Simple Tips to Improve the Nutritional Quality of Your Diet

By Nicky Gilbert

By now you are probably getting used to a new routine around working, eating, other commitments and caring duties at home.

Try to continue to think about what you are eating and drinking – making nutritious food choices that nourish your body and support your mental and physical strength.

Think about the food you have in your house available to eat this week

  • Which foods will provide calcium in your diet?
  • Which foods will provide you with Vitamin D?
  • Which foods will provide you with Vitamin C?
  • Which foods will provide you with good quality protein and also contain a good source of iron?
  • Which foods will provide you with enough fibre?

Here are some simple tips to enrich the nutritional quality of your diet

Try to consume a variety of fruit and vegetables – look to buy different fruits and vegetables next time you go shopping to avoid eating the same things day in, day out. Try buying frozen fruit and vegetables. They can be more convenient and nutritious than fresh!

Ensure you are getting an adequate calcium intake by having milk, cheese or yoghurt two to three times a day, or by choosing plant-based dairy alternatives fortified with calcium.

Vitamin D is essential for calcium absorption and the main way our bodies get it, is from the action of sunlight on our skin during summer. You can boost your dietary intake by eating oily fish (tinned, fresh or frozen) eggs and fortified spreads.

A varied diet will usually include many good sources of iron e.g. red meat, poultry fish, beans, peas and lentils, fortified cereals, spinach, cabbage, broccoli, tofu, nuts and seeds. You can enhance iron absorption with Vitamin C-rich drinks or foods (citrus fruits and juices, peppers, blackcurrants, berries) and avoid drinking tea with meals as it can hinder iron uptake.

Wholegrain foods are generally more nutritious that whiter, more processed varieties. Make sure that you make the higher fibre choice for bread, crackers/crispbreads, breakfast cereals next time you go shopping.

Foods to nourish the brain and boost mental performance

Mood, concentration and our cognitive mental processes all benefit from a steady supply of nutrients to the brain. Eating regularly, avoiding skipping meals and choosing lower glycaemic index (GI) starchy foods – also known as ‘slower release’ – can help in sustaining a steady supply of energy to the muscles and brain. Lower GI choices tend to be less processed and include the following higher fibre options:

  • Multigrain, granary, rye, seeded, wholegrain, oat, wholemeal pitta bread and chapatti
  • New potatoes in their skins, sweet potato & yam
  • Noodles & all pasta, cooked until al dente
  • Basmati rice, long grain and brown rice
  • Bulgur wheat, barley, couscous and quinoa
  • Porridge, muesli, most oat and bran-based cereals, fruit, vegetables, beans and pulses.

For more information, take a look at the British Dietetic Association food fact sheet on food and mood – https://www.bda.uk.com/resource/food-facts-food-and-mood.html

Keeping well hydrated

Dehydration also affects mood, anxiety, tiredness, and concentration. Some fluid comes from our food, but each day adults also need to drink:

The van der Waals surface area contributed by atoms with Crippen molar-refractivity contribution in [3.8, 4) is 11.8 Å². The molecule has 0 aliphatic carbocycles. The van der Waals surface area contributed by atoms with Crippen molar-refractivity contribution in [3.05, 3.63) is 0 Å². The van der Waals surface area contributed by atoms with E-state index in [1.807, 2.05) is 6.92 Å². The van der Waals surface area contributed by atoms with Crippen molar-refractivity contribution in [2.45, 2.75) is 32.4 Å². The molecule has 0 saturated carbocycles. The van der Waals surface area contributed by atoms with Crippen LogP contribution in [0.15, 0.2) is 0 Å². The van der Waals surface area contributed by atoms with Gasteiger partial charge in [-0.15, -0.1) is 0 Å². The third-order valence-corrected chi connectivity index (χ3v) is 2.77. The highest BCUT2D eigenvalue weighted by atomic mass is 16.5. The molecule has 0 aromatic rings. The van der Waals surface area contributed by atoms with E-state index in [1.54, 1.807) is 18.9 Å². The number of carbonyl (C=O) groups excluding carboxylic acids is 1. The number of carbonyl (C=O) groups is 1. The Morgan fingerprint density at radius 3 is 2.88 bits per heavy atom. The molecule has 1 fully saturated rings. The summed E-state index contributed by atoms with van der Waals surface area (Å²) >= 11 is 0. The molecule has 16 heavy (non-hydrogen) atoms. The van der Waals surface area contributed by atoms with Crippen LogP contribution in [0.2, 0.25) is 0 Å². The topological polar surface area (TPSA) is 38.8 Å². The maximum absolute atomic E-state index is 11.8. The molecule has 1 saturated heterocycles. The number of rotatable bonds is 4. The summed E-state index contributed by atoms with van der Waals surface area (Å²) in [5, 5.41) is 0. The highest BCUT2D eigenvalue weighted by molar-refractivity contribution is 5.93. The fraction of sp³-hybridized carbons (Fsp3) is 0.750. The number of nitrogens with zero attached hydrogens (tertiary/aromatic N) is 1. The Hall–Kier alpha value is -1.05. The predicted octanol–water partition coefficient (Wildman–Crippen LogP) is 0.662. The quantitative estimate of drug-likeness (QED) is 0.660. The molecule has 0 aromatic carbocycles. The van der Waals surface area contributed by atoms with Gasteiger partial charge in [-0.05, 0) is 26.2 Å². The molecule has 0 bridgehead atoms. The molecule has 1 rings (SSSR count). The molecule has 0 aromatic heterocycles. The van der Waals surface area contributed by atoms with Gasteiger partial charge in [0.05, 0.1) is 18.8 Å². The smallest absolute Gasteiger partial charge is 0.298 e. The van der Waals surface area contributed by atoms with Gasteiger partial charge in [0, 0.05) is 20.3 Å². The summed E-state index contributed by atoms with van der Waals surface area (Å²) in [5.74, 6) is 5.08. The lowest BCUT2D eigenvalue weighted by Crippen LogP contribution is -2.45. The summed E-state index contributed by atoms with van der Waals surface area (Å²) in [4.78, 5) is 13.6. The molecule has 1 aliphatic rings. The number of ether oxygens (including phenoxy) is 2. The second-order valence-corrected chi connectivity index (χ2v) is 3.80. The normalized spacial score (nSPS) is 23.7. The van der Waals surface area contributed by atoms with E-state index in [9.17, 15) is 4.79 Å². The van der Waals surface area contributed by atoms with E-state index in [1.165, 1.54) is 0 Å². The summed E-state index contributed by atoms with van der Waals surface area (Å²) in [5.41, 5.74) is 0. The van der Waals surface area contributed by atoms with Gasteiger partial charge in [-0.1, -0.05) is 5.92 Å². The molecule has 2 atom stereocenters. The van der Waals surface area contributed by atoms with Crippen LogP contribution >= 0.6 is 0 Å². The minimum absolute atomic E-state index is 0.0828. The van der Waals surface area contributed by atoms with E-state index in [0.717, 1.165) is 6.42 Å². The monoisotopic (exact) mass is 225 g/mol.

• At least six to eight large (250ml) mugs or glasses of fluid per day, even in mild temperatures
  • A minimum of 1.6 to two litres and more in a hot or dry environment and to replace your sweat losses from activity

Make sure you are drinking enough. Dark and strong-smelling urine is a clear sign that you need to drink more fluids.

RECIPE OF THE WEEK

Roasted ratatouille chicken with rice (serves four)

This is a versatile recipe and is a good way of using up vegetables that you may already have in the fridge or may not be at their best. It is a low GI, high-fibre meal.

If you don’t have all the ingredients listed below, then use the recipe as a guide and be creative. See what works best in your own ratatouille recipe

Ingredients:

1 large onion, sliced

2-3 garlic cloves, finely chopped

2 peppers (red and orange) seeded and cut into thin strips

1 aubergine, cut into cubes (around 500g)

4 courgettes (yellow and green) sliced or cubed

4 large tomatoes, diced or 1 large can tomatoes

4-5 tbsp olive oil

4 chicken breasts, skin on

Mixed herbs

Balsamic vinegar

Method:

  1. Heat oven to 200 deg C  or equivalent. Lay all vegetables and tomatoes in a shallow roasting dish. Pour olive oil over vegetables and mix until well coated.
  2. Put chicken breasts, skin side up on top of the vegetables and sprinkle with herbs. Season with pepper and drizzle a little oil over the chicken. Roast for about 35 min until the vegetables are soft and chicken golden.
  3. Remove chicken and stir in balsamic to taste. Serve vegetables with chicken (skin removed) and rice

This dish can be served with basmati rice and green vegetables.

If you don’t eat meat, then you can use Quorn instead of chicken. Adding pine nuts and/or chickpeas will boost your protein intake.

You can make your rice more nutritious and colourful by adding peas, sweetcorn or chopped peppers.

You can serve any leftover ratatouille in a jacket potato for lunch the next day with some grated cheese. Just pop under the grill to brown, for a tasty, crunchy topping.

Dietitian Nicky Gilbert
Nicky Gilbert is a freelance dietitian, lecturer and Registered Sport and Exercise Nutritionist with 30 years experience in the field. For many years she worked with the players at Nottingham Forest Football Club as well as supporting other national teams and Olympians. As well as working with DIS athletes, she also works with industry to support health and wellbeing in the workplace as an accredited BDA Work Ready Dietitian.

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